Asian stocks opened steady Monday and U.S. equity futures dipped as traders digested a record close on Wall Street as well as a $20 billion wave of block trades that rattled investors.
Japanese shares climbed, while Australia and South Korea were little changed. U.S. contracts fell after the S&P 500 notched a record Friday. The U.S. open later is now much anticipated, after revelations that Archegos Capital Management LLC — the family office of Bill Hwang — was behind the block trades, dumping shares of Chinese tech giants and U.S. media conglomerates amid margin calls.
Nomura Holdings Inc. shares slumped more than 11% after the company warned of a possible “significant” loss arising from transactions with a U.S. client.
Traders will also be monitoring China’s daily yuan fixing, after a bout of sudden weakness in the currency. A dollar gauge ticked higher. Ten-year U.S. Treasury yields climbed at the end of last week.
“Shares remain at risk of further volatility from rising bond yields,” Diana Mousina, senior economist at AMP Capital Investors Ltd., wrote in a note. “But looking through the inevitable short-term noise, the combination of improving global growth helped by more stimulus, vaccines, negative real yields and still low interest rates augurs well for growth assets generally in 2021.”
The strength of the recovery, aided by the vaccine rollout, and inflation risks are front of mind for investors. Later this week, U.S. President Joe Biden plans to unveil a further stimulus program with a tilt toward infrastructure. U.S.-China ties are also in focus, after a report that Washington isn’t ready to lift tariffs on Chinese imports in the near future, but may be open to trade talks.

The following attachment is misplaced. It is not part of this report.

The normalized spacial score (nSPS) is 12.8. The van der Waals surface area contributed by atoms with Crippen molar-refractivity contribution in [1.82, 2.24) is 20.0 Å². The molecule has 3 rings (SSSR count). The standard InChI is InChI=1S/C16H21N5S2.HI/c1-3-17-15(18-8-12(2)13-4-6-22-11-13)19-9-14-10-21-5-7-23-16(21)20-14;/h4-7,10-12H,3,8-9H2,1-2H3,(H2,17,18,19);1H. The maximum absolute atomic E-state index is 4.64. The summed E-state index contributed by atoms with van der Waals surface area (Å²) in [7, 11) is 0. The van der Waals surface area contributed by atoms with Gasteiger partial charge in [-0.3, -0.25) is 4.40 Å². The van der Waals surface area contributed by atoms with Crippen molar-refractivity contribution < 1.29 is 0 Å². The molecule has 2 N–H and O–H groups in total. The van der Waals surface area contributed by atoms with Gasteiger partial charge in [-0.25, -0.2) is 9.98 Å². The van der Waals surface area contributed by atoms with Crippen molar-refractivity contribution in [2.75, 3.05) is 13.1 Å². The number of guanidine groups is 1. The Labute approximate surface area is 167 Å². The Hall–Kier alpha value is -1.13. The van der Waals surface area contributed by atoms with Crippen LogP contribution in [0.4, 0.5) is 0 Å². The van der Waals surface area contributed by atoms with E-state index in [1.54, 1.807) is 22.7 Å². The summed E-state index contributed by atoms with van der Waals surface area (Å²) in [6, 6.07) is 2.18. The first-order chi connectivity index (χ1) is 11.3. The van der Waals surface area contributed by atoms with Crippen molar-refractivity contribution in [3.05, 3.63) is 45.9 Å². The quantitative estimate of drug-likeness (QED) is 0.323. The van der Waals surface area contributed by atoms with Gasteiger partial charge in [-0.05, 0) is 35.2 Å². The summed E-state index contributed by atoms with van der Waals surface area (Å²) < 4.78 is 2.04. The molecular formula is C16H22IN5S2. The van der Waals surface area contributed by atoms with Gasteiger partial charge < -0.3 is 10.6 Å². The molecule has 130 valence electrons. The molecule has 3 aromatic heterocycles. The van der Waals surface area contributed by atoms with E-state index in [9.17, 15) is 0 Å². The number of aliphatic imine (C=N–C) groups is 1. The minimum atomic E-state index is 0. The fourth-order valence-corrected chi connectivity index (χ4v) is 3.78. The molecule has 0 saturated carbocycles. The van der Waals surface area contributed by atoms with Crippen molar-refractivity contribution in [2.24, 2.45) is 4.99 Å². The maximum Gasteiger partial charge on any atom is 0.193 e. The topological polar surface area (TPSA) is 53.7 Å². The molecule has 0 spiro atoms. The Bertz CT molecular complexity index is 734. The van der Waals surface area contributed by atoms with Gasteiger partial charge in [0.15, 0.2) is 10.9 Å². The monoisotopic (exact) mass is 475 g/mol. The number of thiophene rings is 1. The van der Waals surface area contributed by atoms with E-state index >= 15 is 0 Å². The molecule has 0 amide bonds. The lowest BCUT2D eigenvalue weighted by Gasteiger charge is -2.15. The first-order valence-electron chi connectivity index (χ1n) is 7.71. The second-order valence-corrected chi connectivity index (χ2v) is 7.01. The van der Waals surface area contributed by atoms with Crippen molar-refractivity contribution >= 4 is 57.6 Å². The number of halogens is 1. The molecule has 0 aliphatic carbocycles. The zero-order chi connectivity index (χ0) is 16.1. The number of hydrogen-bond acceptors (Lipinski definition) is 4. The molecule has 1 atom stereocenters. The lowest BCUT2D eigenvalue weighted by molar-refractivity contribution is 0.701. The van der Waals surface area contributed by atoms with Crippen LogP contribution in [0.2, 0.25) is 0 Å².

Oil was steady around $61 a barrel as traders weighed the impact of renewed lockdowns and prepared for an OPEC+ production-setting meeting later in the week. In Egypt, the Suez Canal remains blocked by a massive container ship despite frantic efforts to free it.
Some key events to watch this week:
• China manufacturing PMI due Tuesday.
• President Biden is expected to unveil his infrastructure program Wednesday.
• EIA crude inventory report Wednesday.
• OPEC+ meets to discuss production levels for May on Thursday.
• China Caixin PMI due Thursday.
• U.S. employment report for March on Friday.
• Good Friday starts Easter weekend in countries including the U.S., U.K., France, Germany, Australia and Canada.
These are some of the main moves in financial markets:
• S&P 500 futures slipped 0.4% as of 9:08 a.m. in Tokyo. The S&P 500 Index climbed 1.7% Friday.
• Topix Index rose 0.6%.
• Australia’s S&P/ASX 200 Index added 0.2%.
• Kospi Index fell 0.1%.
• The yen was at 109.70 per dollar, down 0.1%.
• The offshore yuan was at 6.5432 per dollar.
• The Bloomberg Dollar Spot Index edged up 0.1%.
• The euro traded at $1.1787.
• The yield on 10-year Treasuries dipped to 1.67%.
• Australia’s 10-year bond yield climbed about four basis points to 1.70%.
• West Texas Intermediate crude was little changed at $60.99 a barrel.
• Gold was at $1,731.21 an ounce.
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